Also, do some research on what skills you need to gain. If your goal is to become the VP of Finance, for example, what experience and skills do you need to gain in the next year, or in the next five years, to be qualified for that job title? Then create a plan for achieving your long-term career goal.

7. Set career goals
While you can be successful in your career without setting goals, you can be even more successful with goal setting. What are your short-term (within a year) and long-term (within five to 10 years) career goals? You probably already know about SMART (specific, measurable, attainable, relevant, and timebound) goals. Always write them down and share the list with someone. This will help you to create a sense of accountability.

Another big part of career planning is reviewing and adjusting these goals on a regular basis – and developing new goals once you accomplish your previous ones. So, each time you sit down for a career planning session, break out this list and review it.

8. Explore new education or training opportunities
Never miss a chance to learn and grow more as an employee and individual. Part of career planning is finding training opportunities, courses, or workshops that will help you further your career. If your company offers professional development opportunities, take advantage of them. This is free money and can be valuable in reaching your goals.

9. Leverage and learn from others
Build relationships with leaders within and outside of your organization, attend job-related conferences, and explore other events. The better your network, the more opportunities you have to learn from others who’ve enjoyed success. To find out more about other possible career options, you can conduct some informational meetings with colleagues or managers – people are generally willing to share advice if you ask.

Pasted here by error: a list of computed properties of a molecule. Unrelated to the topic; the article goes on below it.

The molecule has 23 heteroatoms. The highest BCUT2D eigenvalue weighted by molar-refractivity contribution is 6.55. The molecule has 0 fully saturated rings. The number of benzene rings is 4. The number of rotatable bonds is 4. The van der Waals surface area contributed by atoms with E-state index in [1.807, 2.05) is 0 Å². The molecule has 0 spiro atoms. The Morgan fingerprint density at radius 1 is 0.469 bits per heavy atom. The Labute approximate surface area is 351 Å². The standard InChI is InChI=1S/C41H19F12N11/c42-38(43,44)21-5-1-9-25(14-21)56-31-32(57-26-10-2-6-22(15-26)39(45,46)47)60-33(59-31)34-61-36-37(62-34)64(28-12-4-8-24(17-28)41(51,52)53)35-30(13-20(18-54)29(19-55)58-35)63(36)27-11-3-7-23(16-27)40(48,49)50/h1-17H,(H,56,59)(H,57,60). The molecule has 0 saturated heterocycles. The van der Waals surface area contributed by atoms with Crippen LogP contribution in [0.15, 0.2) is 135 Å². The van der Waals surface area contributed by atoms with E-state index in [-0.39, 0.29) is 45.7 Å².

10. Step out of your comfort zone
One of the best ways to advance your career is to identify and solve an organizational problem your company is experiencing. If you can identify a problem within your organization, propose a solution, and implement it, you will not only increase your visibility in the organization, but also expand your skills in the process.

11. Research further career advancement opportunities
A fun part of career planning is picturing your career in the future. Where will you be in a year or in five years? While it’s impossible to plan everything, it’s always good idea to know where you’re going and what various career paths are available to you.

As employees progress in their careers, fewer jobs at more senior levels become available, yet continuing to grow your skills and experience should still be a priority.

You can continue to experience career growth by investing in your career development – e.g., you can talk to your manager about job shadowing other employees in your company to learn about different jobs, or you can attend various training sessions and workshops. You can explore lateral moves to broaden your experience or find a mentor in a different department that you’d like to explore.

Regularly reviewing and planning will make you better prepared for whatever lies ahead in your career. Steer your career deliberately, but also be open to life surprising you with new adventures even if they don’t exactly match the destination you had in mind.